Video Games: The “Next Level” Could Be Dangerous

According to David Walsh, PhD, spokesman for the American Medical Association’s media violence campaign, one out of five kids were addicted to computer and video games in 2002. The National Institute on Media and the family warns parents to beware when children seem to be creating a fantasy world that is more appealing to them than their real world of school, work, or family. With the increased access to pornography, these worlds are often very sexual realms. Withdrawal and isolation are common warning signs that a fantasy world may be replacing reality for a child. Video games, like many other sensational stimuli affect the flow of adrenaline and stimulate the brain’s production of dopamine, a neurotransmitter linked to addiction.

Dr. Mark Griffith, an expert on video game addiction, has put in lots of time and study on the subject at Nottingham Trent University. Here is his list of questions concerned parents should ask. If the answer to more than four of these questions is “yes,” Dr. Griffith believes there is cause for parental concern.

1. Does your child play almost every day?
2. Does your child often play for long periods (over three to four hours at the time)?
3. Does your child play for excitement?
4. Does your child get restless and irritable if he or she can’t play?
5. Does your child sacrifice social and sporting activities to play?
6. Does your child play instead of doing homework?
7. Does your child try to cut down his or her playing, but can’t?

Many experts are in agreement that a gaming addiction can be very similar to a drug addiction as far as the way the brain is affected. It is a difficult addiction to break, because, like eating disorders, the source of the addiction (computers, in this case) is so much a part of everyday life.

Of course, for Christian parents, there are lots of motivators besides the medical evidence to encourage us to get a handle on the gaming time and content permitted in our households. We want our children to be good stewards of the time God has given them (Eph. 5:16). We want them to completely avoid sexual or profane material (I Thess. 5:22), and we want to be spending massive amounts of time with them, as their parents (Deut.6:4-7). Simply put, this addiction, like so many others, is blockaded from our lives if we are diligently seeking first the kingdom. It’s when we become ‘tired” of the all-consuming, sacrificial parenting routine. It’s when we want to “back off” for a while and not be so “paranoid” about the directions our kids may be taking. It’s when we want to “ease up, “ as some parents state it, and maybe even “get the kids out of our hair for a while,” that we begin to see the negative signs that Satan may be creeping into various isolated spaces in our homes. He loves to lure and entrap. It’s the “diligence” factor of Deuteronomy six that keeps kids from his amazing technological bait today. He loves nothing more than to get our kids hooked—on porn, sex, drugs, games, eating disorders, mutilation, gaming, etc…—before we, the parents were aware of the danger. So we have to step up the awareness. We simply can’t afford to be tired, laid back or permissive in the face of his tactics.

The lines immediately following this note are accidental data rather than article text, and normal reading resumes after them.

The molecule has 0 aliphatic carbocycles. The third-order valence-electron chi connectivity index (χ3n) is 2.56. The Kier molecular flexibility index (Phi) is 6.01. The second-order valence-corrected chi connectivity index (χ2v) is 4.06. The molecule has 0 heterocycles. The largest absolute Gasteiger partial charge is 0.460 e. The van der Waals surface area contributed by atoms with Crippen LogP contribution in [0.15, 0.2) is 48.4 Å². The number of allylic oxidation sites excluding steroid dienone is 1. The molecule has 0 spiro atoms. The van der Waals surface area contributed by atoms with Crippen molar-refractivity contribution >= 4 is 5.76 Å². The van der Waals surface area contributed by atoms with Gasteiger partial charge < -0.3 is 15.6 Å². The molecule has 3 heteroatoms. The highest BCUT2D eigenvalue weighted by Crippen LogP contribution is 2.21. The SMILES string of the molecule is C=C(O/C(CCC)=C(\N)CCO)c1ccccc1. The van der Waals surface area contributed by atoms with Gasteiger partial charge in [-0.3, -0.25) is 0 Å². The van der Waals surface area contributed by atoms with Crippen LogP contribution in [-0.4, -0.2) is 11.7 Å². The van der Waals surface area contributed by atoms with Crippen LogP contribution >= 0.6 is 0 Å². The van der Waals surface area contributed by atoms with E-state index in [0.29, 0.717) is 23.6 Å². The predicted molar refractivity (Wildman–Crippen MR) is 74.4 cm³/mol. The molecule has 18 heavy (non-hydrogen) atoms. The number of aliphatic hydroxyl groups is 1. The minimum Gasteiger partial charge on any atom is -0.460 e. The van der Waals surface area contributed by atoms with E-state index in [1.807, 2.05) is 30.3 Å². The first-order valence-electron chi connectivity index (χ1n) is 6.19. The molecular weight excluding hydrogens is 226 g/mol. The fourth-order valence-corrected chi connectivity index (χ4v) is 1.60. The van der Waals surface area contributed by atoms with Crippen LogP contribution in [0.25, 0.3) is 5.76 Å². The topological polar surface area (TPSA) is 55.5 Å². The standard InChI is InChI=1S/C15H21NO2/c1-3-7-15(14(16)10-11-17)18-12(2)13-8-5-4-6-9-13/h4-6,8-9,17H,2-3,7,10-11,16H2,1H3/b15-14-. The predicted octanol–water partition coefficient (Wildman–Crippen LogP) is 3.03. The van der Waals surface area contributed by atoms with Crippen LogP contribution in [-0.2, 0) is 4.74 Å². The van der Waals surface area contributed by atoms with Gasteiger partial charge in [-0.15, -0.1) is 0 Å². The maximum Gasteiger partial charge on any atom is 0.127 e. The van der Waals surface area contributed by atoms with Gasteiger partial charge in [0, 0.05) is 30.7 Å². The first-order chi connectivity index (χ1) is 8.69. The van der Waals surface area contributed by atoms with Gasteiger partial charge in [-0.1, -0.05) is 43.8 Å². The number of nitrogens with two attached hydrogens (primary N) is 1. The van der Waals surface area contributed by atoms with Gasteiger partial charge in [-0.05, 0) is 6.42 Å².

If you are wondering if your child might be at risk, or if you just want an education to avoid future problems, may I recommend the book “Playstation Nation,” by Olivia and Kurt Bruner? It’s the source of the information given in the opening paragraphs of this post and it was an eye-opening resource for me. It contains true confessions of gaming addicts as well as some very useful advice on diagnosing behavioral problems associated with too much time in front of the screen. Most importantly, it speaks frankly to parents about the importance of being just that—parents—when it comes to reclaiming children who are dangerously moving toward patterns of addiction.

My thanks to Caleb Colley for the gift of this informative book.

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